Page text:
Jonathan Larson kept all of his rejection letters “as fuel,” according to his sister, Julie. Yet the Jonathan Larson Performing Arts Foundation finds its fuel in its power to “Say ‘Yes’ To Artists”—the theme of the September 16 American Theatre Wing Gala.
The night honored Larson's legacy and family and all of the vital “yeses” they have given through the Jonathan Larson Grants since 1997. The Grants have been administered by The Wing since 2008, and are only one piece of the Wing’s 102-year record of supporting artists in the American theatre.
Today’s musical theatre writers weren’t just inspired by Larson’s work—a number of them proclaimed their Renthead status from the stage at Cipriani 42nd Street—they were directly impacted by the support and funds they received as recipients of the Jonathan Larson Grant. Dear Evan Hansen’s Benj Pasek and Justin Paul, A Strange Loop’s Michael R. Jackson, Bella: An American Tall Tale’s Kirsten Childs, and more are all past recipients of the grant that paid their rent so they could write.
Larson knew the importance of these grants, as he applied for many during his lifetime. In fact, in a highlight of the evening, Wing Chairman David Henry Hwang read from Larson’s application for the Kleban Prize:
My goal as a lyricist-composer is to take the best aspects of traditional American Musicals and combine them with current themes, aesthetics, and music. I believe theatre should (and could) again be a source of Pop Music, which would attract a new audience.
I'm 29 and support myself primarily by waiting tables. Although it's a grind, I generally have found time for my real work. But lately, the more ruthless I am with myself, the longer it takes to complete a song -yet the results are better and better. … And as costs rise, everything gets harder and harder to do. … I'm [currently] contributing to National Lampoon's TRICENTENIAL REVUE , as well as continuing my work on SUPERBIA. … [And] I'm working on an updated version of the LA BOHEME story- set in the East Village.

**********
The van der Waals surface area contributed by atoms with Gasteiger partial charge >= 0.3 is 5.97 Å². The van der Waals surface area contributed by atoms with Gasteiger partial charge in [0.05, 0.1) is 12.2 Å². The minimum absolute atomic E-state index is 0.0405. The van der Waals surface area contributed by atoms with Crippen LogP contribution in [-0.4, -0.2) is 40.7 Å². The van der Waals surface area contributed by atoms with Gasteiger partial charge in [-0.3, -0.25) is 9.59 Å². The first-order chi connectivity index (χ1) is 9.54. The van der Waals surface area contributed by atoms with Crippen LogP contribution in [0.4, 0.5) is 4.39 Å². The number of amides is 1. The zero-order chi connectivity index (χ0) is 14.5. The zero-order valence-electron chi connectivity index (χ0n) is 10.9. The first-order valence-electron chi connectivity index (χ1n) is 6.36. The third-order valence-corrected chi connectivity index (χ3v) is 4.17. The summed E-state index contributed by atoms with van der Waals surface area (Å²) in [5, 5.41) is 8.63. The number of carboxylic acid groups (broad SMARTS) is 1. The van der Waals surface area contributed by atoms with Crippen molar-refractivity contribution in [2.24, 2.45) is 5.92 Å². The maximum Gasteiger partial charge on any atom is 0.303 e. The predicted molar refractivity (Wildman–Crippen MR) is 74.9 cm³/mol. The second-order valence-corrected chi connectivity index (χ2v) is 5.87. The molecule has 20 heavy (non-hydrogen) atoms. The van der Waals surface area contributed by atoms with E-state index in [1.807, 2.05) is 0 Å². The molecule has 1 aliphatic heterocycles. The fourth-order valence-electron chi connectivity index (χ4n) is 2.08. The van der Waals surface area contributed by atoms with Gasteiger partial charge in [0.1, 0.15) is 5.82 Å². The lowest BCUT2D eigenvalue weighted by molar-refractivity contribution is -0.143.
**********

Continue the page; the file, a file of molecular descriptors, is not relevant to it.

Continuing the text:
He didn’t win that prize, but the theatre community benefited—and continues to—from his persistence. The gala was proof.
After an opening rendition of “Come to Your Senses” from Larson’s tick, tick… BOOM! sung by Krysta Rodriguez, the evening featured performances of songs by Larson Grant recipients, beginning with Benj Pasek. Norm Lewis wowed with his rendition of “Part of a Painting” from Pasek and Paul’s song cycle EDGES. Tony Award winner Nikki M. James then took the stage. It seems her fate to forge a path in musical theatre was sealed back in the sixth grade, when she wrote a 28-page paper on Larson. James stood in for 2014 Larson Grant recipient Shaina Taub and sang her song “Lighten Up” from Old Hats.
Childs, one of the earliest recipients of the Larson Grant in 1999, thanked the Larson family “for giving hope, validation, and much needed cash” to writers like herself. She then introduced Once On This Island alum Hailey Kilgore singing “Pretty” from her The Bubbly Black Girl Sheds Her Chameleon Skin. A 2006 Larson Grant recipient, Joe Iconis took the stage to introduce a song from his upcoming musical Love in Hate Nation, which bows at Two River Theater in New Jersey—notably where Be More Chill got its start. The 1962-set musical follows two girls who fall in love in a juvenile hall. The cast—Sydney Farley, Amina Faye, Jasmine Forsberg, Lauren Marcus, Kelly McIntyre, Lena Skeele, Emerson Mae Smith, and Tatiana Wechsler—hit the stage for a performance of “Revolution Song.”
Jackson, whose A Strange Loop wrapped up a critically acclaimed and soldout run this summer, thanked the Larson family for validating him back in 2017 with a grant before introducing Tony nominee Brandon Victor Dixon, who sang “Memory Song” from the high concept meta-musical. Dixon then introduced the cast of The Jonathan Larson Project; Lauren Marcus, Nick Blaemire, Andy Mientus, Krysta Rodriguez, and Jason Tam sang “The Truth Is a Lies from the song cycle assembled by Jennifer Ashley Tepper, which showcased the unheard songs of Larson. Of course, the final performance had to be “Season of Love,” led by original Rent cast members Fredi Walker and Daphne Rubin-Vega.
Through it all, Julie Larson glowed with pride at her brother’s legacy, albeit one that feels separate from the man she knew. “Honestly, we didn’t know Jonathan Larson,” she said. “He was Jonny to his family and Jon to his friends. … We saw him struggling one moment and sure he would change musical theatre the next. We watched him receive many many almosts and mountains of rejections.”
Thanks to The American Theatre Wing and the Jonathan Larson Foundation, for many artists those mountains have been reduced to molehills and the theatre community is richer for all the times they say “yes” to artists.